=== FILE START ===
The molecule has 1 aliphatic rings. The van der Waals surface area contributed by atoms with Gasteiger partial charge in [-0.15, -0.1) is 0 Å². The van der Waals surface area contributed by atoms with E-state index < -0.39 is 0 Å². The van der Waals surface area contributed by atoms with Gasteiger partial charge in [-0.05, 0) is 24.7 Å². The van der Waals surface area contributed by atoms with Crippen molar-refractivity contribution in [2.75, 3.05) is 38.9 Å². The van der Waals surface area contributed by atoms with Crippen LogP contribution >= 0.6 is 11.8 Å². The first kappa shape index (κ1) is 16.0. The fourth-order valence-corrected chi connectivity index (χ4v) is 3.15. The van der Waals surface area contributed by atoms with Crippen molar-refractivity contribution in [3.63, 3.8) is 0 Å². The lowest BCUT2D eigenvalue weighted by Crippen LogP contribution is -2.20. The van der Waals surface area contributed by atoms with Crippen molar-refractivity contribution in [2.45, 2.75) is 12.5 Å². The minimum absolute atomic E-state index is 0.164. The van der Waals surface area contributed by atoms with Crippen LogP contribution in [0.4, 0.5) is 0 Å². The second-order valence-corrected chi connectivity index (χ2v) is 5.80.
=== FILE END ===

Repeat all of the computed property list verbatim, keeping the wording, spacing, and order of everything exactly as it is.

The molecule has 1 aliphatic rings. The van der Waals surface area contributed by atoms with Gasteiger partial charge in [-0.15, -0.1) is 0 Å². The van der Waals surface area contributed by atoms with E-state index < -0.39 is 0 Å². The van der Waals surface area contributed by atoms with Gasteiger partial charge in [-0.05, 0) is 24.7 Å². The van der Waals surface area contributed by atoms with Crippen molar-refractivity contribution in [2.75, 3.05) is 38.9 Å². The van der Waals surface area contributed by atoms with Crippen LogP contribution >= 0.6 is 11.8 Å². The first kappa shape index (κ1) is 16.0. The fourth-order valence-corrected chi connectivity index (χ4v) is 3.15. The van der Waals surface area contributed by atoms with Crippen molar-refractivity contribution in [3.63, 3.8) is 0 Å². The lowest BCUT2D eigenvalue weighted by Crippen LogP contribution is -2.20. The van der Waals surface area contributed by atoms with Crippen molar-refractivity contribution in [2.45, 2.75) is 12.5 Å². The minimum absolute atomic E-state index is 0.164. The van der Waals surface area contributed by atoms with Crippen LogP contribution in [0.4, 0.5) is 0 Å². The second-order valence-corrected chi connectivity index (χ2v) is 5.80.